Endoscopic sclerosis versus cyanoacrylate endoscopic injection for the first episode of variceal bleeding: a prospective, controlled, and randomized study in Child-Pugh class C patients.Endoscopy. 2001 May; 33(5):421-7.E
BACKGROUND AND STUDY AIMS
Despite the recognized efficacy of sclerotherapy and elastic band ligation in controlling variceal hemorrhage, the results of endoscopic treatment in Child-Pugh class C patients remain poor. The aim of this prospective, controlled, and randomized study was to compare conventional sclerotherapy with injection of the tissue adhesive N-butyl-2-cyanoacrylate in controlling the first episode of rupturing of esophageal varices.
PATIENTS AND METHODS
From January 1994 to June 1997, 36 consecutive Child-Pugh class C cirrhotic patients were admitted with an initial episode of esophageal variceal bleeding. They were randomly assigned to receive sclerotherapy with a 3% ethanolamine oleate solution (group 1, 18 patients) or injection of tissue adhesive (group 2, 18 patients). Episodes of recurrent bleeding were managed after the randomization procedure. After bleeding had been controlled, patients in both groups received weekly sessions of conventional sclerotherapy to eradicate any remaining esophageal veins.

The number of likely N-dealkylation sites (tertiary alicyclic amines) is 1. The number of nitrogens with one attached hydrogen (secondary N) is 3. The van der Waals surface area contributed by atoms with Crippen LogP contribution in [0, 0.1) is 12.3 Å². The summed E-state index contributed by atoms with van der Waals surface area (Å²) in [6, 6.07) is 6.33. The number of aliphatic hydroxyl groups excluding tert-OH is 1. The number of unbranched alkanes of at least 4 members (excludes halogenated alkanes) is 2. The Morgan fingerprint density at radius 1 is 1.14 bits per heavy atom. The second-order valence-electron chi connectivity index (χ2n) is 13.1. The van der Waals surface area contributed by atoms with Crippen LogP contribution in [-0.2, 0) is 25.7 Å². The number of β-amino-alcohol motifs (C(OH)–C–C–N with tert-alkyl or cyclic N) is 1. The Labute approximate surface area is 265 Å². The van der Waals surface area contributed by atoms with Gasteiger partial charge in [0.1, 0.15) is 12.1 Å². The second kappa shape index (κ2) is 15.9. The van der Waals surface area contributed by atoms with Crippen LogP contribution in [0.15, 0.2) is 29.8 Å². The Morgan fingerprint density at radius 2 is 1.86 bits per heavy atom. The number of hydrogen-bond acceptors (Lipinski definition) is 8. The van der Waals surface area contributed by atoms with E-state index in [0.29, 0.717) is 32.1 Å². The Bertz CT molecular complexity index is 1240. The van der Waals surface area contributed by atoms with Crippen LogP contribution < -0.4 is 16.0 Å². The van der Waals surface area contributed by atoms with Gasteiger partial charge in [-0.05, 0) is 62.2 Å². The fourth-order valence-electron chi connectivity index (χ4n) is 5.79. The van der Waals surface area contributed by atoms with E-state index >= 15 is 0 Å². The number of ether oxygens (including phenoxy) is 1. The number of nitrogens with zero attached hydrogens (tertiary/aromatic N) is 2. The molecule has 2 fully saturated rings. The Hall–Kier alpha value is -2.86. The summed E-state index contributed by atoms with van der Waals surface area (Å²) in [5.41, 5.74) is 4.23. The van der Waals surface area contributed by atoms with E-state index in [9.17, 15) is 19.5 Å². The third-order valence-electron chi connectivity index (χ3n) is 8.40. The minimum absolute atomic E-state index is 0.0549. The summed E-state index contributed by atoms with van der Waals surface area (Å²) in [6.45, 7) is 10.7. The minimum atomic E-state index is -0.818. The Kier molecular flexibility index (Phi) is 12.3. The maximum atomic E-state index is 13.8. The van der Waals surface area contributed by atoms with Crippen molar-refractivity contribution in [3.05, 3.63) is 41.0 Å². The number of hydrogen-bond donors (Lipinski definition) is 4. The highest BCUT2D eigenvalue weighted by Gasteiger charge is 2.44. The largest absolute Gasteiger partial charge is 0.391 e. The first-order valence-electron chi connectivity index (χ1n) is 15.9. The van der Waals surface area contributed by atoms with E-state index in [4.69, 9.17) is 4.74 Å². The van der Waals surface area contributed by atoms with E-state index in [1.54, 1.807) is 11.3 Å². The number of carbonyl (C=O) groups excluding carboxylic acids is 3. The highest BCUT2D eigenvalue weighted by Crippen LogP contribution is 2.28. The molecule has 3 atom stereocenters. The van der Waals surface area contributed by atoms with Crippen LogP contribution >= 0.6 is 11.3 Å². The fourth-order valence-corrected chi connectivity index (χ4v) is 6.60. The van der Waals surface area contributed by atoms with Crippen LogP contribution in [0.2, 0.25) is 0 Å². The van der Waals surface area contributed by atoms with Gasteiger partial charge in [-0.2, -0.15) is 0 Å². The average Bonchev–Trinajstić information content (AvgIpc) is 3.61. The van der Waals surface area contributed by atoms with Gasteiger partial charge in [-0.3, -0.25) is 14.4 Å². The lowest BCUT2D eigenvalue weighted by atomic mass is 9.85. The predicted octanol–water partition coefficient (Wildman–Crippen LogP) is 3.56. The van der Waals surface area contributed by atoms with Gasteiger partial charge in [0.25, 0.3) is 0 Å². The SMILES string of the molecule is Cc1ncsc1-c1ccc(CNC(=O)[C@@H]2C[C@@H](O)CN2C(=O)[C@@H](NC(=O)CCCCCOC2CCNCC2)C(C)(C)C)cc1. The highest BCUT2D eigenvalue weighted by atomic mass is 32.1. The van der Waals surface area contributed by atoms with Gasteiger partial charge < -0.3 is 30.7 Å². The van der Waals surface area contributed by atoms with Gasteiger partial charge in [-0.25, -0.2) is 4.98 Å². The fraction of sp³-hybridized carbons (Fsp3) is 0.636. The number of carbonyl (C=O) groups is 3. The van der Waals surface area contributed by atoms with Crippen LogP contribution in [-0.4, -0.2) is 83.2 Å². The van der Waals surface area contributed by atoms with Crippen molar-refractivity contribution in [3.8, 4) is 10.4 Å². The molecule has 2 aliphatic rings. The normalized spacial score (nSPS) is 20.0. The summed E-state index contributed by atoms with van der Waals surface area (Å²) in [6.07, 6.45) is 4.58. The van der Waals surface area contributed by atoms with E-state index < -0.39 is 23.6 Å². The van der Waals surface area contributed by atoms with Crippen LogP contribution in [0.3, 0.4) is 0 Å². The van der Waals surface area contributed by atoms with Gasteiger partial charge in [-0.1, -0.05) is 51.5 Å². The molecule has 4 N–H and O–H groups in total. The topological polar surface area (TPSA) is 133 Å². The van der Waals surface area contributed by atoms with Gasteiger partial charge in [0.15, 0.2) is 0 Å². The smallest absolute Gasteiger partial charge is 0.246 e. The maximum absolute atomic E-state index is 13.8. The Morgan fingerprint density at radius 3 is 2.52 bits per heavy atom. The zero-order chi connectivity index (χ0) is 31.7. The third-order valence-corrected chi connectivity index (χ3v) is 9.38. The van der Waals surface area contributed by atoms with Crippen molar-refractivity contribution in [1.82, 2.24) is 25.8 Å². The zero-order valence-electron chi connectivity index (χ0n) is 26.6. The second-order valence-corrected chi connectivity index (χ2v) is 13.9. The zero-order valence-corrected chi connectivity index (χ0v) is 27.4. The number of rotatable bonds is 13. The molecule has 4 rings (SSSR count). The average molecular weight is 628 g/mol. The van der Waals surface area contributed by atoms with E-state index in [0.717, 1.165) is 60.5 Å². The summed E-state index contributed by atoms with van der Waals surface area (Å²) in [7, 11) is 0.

The patients in the two treatment groups had similar characteristics on entry into the study. More than 80% of the patients were admitted with moderate or severe hemorrhage. Approximately half of them presented with active bleeding during the index endoscopy. Early recurrent bleeding was observed in ten of the 18 patients in group 1 (55.6%) and in two of the 18 in group 2 (11.1%; P = 0.01). The hospital mortality rates were 72.2% in group I and 33.3% in group II (P = 0.04).
These findings support the view that cyanoacrylate injection is superior to conventional sclerosis for controlling esophageal variceal bleeding in Child-Pugh class C patients. It is also highly probable that the better bleeding control achieved using the cyanoacrylate tissue adhesive treatment led to a lower hospital mortality rate.